The immune system is a network of molecular agents, cells, organs, and physiological structures that must work in concert to defend the body against infections of all types, as well as against cancer, while leaving healthy cells unaffected. It is both essential for mammalian life and generally extremely effective. Scientists have learned a tremendous amount about how the immune system works, though many challenges remain.

Immunology is central to many of the questions of biological science and medicine and the University of Chicago has broad and deep strengths in it. As understanding of the immune system deepens, immunobioengineering will become an increasingly powerful way to understand, manipulate, stimulate, and eventually control the immune system to address many conditions ranging from cancer and infections to allergies and auto-immune diseases.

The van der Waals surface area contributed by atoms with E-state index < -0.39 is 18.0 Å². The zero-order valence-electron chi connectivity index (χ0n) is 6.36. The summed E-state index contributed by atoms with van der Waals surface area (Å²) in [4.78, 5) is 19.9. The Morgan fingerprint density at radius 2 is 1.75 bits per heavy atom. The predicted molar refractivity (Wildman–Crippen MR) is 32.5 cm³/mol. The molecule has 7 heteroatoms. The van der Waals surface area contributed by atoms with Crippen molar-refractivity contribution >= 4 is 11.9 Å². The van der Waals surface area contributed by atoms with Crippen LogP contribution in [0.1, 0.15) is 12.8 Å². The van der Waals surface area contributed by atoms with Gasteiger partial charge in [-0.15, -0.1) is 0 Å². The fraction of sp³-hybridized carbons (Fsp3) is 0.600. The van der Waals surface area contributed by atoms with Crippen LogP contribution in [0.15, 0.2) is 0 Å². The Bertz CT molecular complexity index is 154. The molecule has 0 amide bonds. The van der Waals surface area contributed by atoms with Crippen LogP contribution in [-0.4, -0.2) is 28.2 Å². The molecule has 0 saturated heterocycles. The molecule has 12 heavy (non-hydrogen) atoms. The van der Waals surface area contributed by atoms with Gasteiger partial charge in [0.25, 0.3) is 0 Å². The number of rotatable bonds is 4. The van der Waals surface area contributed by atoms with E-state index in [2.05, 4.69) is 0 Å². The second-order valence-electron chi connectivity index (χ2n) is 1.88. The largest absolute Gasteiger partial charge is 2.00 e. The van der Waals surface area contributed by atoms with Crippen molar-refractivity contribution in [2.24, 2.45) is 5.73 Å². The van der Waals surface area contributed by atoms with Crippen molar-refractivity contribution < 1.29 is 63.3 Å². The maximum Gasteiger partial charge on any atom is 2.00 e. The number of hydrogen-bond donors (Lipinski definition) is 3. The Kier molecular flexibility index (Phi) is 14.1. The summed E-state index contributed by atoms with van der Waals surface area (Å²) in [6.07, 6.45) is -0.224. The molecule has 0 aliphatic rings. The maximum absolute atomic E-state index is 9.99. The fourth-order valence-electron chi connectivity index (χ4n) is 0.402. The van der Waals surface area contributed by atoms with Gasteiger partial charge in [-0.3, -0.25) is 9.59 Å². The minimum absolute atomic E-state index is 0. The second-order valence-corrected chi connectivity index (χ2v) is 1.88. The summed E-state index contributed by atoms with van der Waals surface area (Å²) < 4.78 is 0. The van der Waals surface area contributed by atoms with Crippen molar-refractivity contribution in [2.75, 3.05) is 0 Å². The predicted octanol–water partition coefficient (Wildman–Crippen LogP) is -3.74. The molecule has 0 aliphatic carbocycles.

The Pritzker School of Molecular Engineering brings the engineering design and fabrication component. Several laboratories have created synthetic (non-biological) vaccines that have been shown to be effective in stimulating the immune system against certain types of cancers (lymphoma) and pathogenic bacteria strep. The fact that these synthetic nanoparticle vaccines are non-biological and do not require additional chemicals to activate them removes many of the complications sometimes encountered in viral-based, or adjuvant-activated vaccines. This approach can be extended to other cancers and pathogen types (potentially HIV, staph, malaria). Pritzker Molecular Engineering (PME) will also seek to engage the systems and computational bioengineering necessary to understand, as well as fluid mechanics and transport expertise to understand fluid and cellular movement through tissues to the lymph system. Hiring in this bioengineering theme in PME, combined with existing efforts at the University of Chicago, will revolutionize approaches to developing more potent therapies for the human immune system.

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